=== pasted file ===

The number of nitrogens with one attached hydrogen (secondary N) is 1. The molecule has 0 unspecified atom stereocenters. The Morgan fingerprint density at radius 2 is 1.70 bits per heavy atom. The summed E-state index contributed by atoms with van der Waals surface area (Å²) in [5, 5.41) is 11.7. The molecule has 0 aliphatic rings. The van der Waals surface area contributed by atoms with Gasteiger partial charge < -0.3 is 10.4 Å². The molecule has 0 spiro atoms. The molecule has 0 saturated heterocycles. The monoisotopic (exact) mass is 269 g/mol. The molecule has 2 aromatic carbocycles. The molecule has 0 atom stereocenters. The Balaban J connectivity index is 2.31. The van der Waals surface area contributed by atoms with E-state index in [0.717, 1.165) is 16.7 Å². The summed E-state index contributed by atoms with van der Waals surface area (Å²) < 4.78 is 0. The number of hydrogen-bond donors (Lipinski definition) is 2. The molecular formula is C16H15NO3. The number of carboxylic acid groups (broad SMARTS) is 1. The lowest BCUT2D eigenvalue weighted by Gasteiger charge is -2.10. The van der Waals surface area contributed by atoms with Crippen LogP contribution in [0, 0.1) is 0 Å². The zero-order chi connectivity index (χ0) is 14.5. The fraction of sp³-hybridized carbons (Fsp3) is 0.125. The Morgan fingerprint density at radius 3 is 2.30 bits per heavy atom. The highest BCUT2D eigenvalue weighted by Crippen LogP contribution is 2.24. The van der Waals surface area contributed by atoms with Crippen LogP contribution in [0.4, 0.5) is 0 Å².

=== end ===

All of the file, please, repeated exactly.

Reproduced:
The number of nitrogens with one attached hydrogen (secondary N) is 1. The molecule has 0 unspecified atom stereocenters. The Morgan fingerprint density at radius 2 is 1.70 bits per heavy atom. The summed E-state index contributed by atoms with van der Waals surface area (Å²) in [5, 5.41) is 11.7. The molecule has 0 aliphatic rings. The van der Waals surface area contributed by atoms with Gasteiger partial charge < -0.3 is 10.4 Å². The molecule has 0 spiro atoms. The molecule has 0 saturated heterocycles. The monoisotopic (exact) mass is 269 g/mol. The molecule has 2 aromatic carbocycles. The molecule has 0 atom stereocenters. The Balaban J connectivity index is 2.31. The van der Waals surface area contributed by atoms with E-state index in [0.717, 1.165) is 16.7 Å². The summed E-state index contributed by atoms with van der Waals surface area (Å²) < 4.78 is 0. The number of hydrogen-bond donors (Lipinski definition) is 2. The molecular formula is C16H15NO3. The number of carboxylic acid groups (broad SMARTS) is 1. The lowest BCUT2D eigenvalue weighted by Gasteiger charge is -2.10. The van der Waals surface area contributed by atoms with Crippen LogP contribution in [0, 0.1) is 0 Å². The zero-order chi connectivity index (χ0) is 14.5. The fraction of sp³-hybridized carbons (Fsp3) is 0.125. The Morgan fingerprint density at radius 3 is 2.30 bits per heavy atom. The highest BCUT2D eigenvalue weighted by Crippen LogP contribution is 2.24. The van der Waals surface area contributed by atoms with Crippen LogP contribution in [0.4, 0.5) is 0 Å².